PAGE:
Former digital editor at The Takeaway, former producer at The Brian Lehrer Show.
One of the addictive elements of Foursquare is something that affects everyone: the leader board. It shows the "scores" of the players based on the points they’ve earned for checking in, with bonus points for going the extra mile. I signed up last week at the urging of a friend and iPhone owner who raved about how fun it was. Suddenly I was staying abreast of his nocturnal escapades (well, at least the bars he was going to on any given night). Apart from being jealous about a friend having a much more active social life than me, I felt like I was staying in touch without making an effort. And, the places Foursquare told him I was, which ranged in adventurousness from my neighborhood park to my local Laundromat, required very little effort on my part. In fact, I didn’t even have my friends in mind when I checked in. (I had also persuaded other iPhone owners to download the app and friend me.) I was just in it for a higher place on the leader board and the coveted title of "Mayor," which you earn when you check into a place the most number of times.
But even though I wasn’t directly communicating with friends, my friends were finding out about me. As guest Scott Lamb made clear on Friday's Takeaway, this a whole new network of friends based on passive communication. And the incentive to take part, playing for points, is entirely selfish.
No major news was broken with this experimental journalism. But in many significant ways we broke down the barriers between the radio hosts and the radio audience. Even the people who didn’t call in were hearing about the people who did, fellow listeners whose experience they shared each time we played or read a response.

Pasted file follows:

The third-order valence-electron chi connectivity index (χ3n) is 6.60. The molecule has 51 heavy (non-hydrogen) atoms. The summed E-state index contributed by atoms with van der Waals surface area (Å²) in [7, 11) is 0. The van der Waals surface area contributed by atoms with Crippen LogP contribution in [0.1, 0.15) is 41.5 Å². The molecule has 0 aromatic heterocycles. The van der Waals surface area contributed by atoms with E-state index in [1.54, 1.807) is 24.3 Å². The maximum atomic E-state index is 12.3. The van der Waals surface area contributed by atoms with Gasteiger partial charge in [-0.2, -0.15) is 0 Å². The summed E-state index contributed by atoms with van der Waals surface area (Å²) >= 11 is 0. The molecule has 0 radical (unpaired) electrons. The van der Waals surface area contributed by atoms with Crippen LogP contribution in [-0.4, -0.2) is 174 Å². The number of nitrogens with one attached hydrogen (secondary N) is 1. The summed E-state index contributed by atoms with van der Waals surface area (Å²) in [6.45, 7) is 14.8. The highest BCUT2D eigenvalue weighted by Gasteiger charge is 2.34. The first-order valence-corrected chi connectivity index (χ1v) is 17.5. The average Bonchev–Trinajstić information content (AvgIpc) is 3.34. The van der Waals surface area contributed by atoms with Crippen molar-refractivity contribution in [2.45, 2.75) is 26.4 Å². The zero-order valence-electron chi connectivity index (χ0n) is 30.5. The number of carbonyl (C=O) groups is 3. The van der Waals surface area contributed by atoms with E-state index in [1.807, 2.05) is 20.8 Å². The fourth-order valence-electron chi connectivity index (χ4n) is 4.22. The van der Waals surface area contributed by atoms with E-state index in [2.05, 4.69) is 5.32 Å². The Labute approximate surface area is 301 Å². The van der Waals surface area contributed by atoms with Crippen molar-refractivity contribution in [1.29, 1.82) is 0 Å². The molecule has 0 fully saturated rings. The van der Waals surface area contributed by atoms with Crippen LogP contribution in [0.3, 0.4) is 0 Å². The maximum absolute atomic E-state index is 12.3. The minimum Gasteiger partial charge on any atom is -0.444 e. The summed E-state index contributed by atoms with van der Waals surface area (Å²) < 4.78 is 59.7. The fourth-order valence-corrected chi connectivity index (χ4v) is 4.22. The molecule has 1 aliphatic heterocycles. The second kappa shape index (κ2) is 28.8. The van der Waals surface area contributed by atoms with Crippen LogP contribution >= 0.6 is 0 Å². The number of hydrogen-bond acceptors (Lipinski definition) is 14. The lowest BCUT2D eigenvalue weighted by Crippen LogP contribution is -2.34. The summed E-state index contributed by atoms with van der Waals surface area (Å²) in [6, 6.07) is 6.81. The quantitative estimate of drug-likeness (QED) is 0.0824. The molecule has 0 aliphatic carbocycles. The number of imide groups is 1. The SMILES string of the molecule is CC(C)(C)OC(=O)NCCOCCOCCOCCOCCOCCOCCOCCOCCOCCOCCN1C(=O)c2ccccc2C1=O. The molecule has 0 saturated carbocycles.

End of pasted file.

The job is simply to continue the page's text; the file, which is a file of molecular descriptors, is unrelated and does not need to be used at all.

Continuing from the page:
I believe we forged our own social network of fellow radio listeners who stayed in touch by playing our version of the Foursquare game, but something else happened that surprised us. Many of the people who called lost jobs to the dire economy and in the course of checking in with us, we — and all of our listeners — found out more about that experience. As we find out more ways to "play" with our listeners, we hope to further ours and everyone else's understanding of the situations facing Americans. Maybe then we’ll make some real news. But in the meantime, what’s wrong with having some fun along the way?
How we did it
Last week Scott Lamb and I played with a new iPhone application called Foursquare. We started finding out about each other's social life (or lack thereof) and getting to know each other in a different way. Then I added people I vaguely knew as friends and got to know them in a different way, too. Suddenly, I had a bigger incentive to go places just to “check-in” and earn points and badges along the way.
The buzz about Foursquare was growing among users of other social networking tools, so I pitched the idea as a segment to the rest of the Takeaway team. We looked at a few discussion points, including passive communication as a means of interaction and what the larger benefits to society this might have, given that Twitter and other tools like it have already made such a difference (e.g. in democratizing media and pioneering new businesses).
I booked Scott on Friday’s show and discussed these issues with him. On Thursday evening we came up with a question for listeners. The goal was to emulate the Foursquare game on live radio — a tall order. We decided we’d just ask the question, without getting bogged down in the details of Foursquare and this is what we came up with:
"At the takeaway this morning we're trying to get to know you better by having you tell us where exactly you are and what you're doing. All you have to do is call or email and check in. No matter how mundane or insane! If you're in the kitchen: Call us. If you're on the subway: Call us. Fleeing the country? Call us! You get a point each time you check in. And you'll get bonus points for frequency and outlandishness. The leader board will be at thetakeaway.org."
The responses flooded in. Here are two examples:"I was driving to school, but now I'm not sure where I'm calling from..."
Thanks in part to our staff and contributors calling in with real-time updates, we were able to lay out the question clearly. Within the first 10 minutes, almost 50 phone responses had come in. By the end of the show, there were hundreds.
Read contributor Scott Lamb's post about the absurd satisfaction of playing Foursquare.